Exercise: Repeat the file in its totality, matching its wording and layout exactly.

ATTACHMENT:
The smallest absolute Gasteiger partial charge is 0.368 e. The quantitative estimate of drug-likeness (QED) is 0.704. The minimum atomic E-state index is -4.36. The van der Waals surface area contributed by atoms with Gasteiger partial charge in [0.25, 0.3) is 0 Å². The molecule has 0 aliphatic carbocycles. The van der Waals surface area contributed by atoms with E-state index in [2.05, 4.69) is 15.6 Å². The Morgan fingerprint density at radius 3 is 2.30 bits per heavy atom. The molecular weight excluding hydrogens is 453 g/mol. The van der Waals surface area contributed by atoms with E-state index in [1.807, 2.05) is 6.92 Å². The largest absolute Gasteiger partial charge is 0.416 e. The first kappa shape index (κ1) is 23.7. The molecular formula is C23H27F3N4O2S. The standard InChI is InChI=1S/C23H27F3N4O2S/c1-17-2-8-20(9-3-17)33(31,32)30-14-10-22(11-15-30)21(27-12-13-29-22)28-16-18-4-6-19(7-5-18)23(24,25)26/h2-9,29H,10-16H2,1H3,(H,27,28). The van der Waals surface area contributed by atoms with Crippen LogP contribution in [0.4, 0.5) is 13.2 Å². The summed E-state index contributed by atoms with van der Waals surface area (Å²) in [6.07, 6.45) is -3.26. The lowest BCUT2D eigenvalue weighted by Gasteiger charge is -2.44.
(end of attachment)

The smallest absolute Gasteiger partial charge is 0.368 e. The quantitative estimate of drug-likeness (QED) is 0.704. The minimum atomic E-state index is -4.36. The van der Waals surface area contributed by atoms with Gasteiger partial charge in [0.25, 0.3) is 0 Å². The molecule has 0 aliphatic carbocycles. The van der Waals surface area contributed by atoms with E-state index in [2.05, 4.69) is 15.6 Å². The Morgan fingerprint density at radius 3 is 2.30 bits per heavy atom. The molecular weight excluding hydrogens is 453 g/mol. The van der Waals surface area contributed by atoms with E-state index in [1.807, 2.05) is 6.92 Å². The largest absolute Gasteiger partial charge is 0.416 e. The first kappa shape index (κ1) is 23.7. The molecular formula is C23H27F3N4O2S. The standard InChI is InChI=1S/C23H27F3N4O2S/c1-17-2-8-20(9-3-17)33(31,32)30-14-10-22(11-15-30)21(27-12-13-29-22)28-16-18-4-6-19(7-5-18)23(24,25)26/h2-9,29H,10-16H2,1H3,(H,27,28). The van der Waals surface area contributed by atoms with Crippen LogP contribution in [0.4, 0.5) is 13.2 Å². The summed E-state index contributed by atoms with van der Waals surface area (Å²) in [6.07, 6.45) is -3.26. The lowest BCUT2D eigenvalue weighted by Gasteiger charge is -2.44.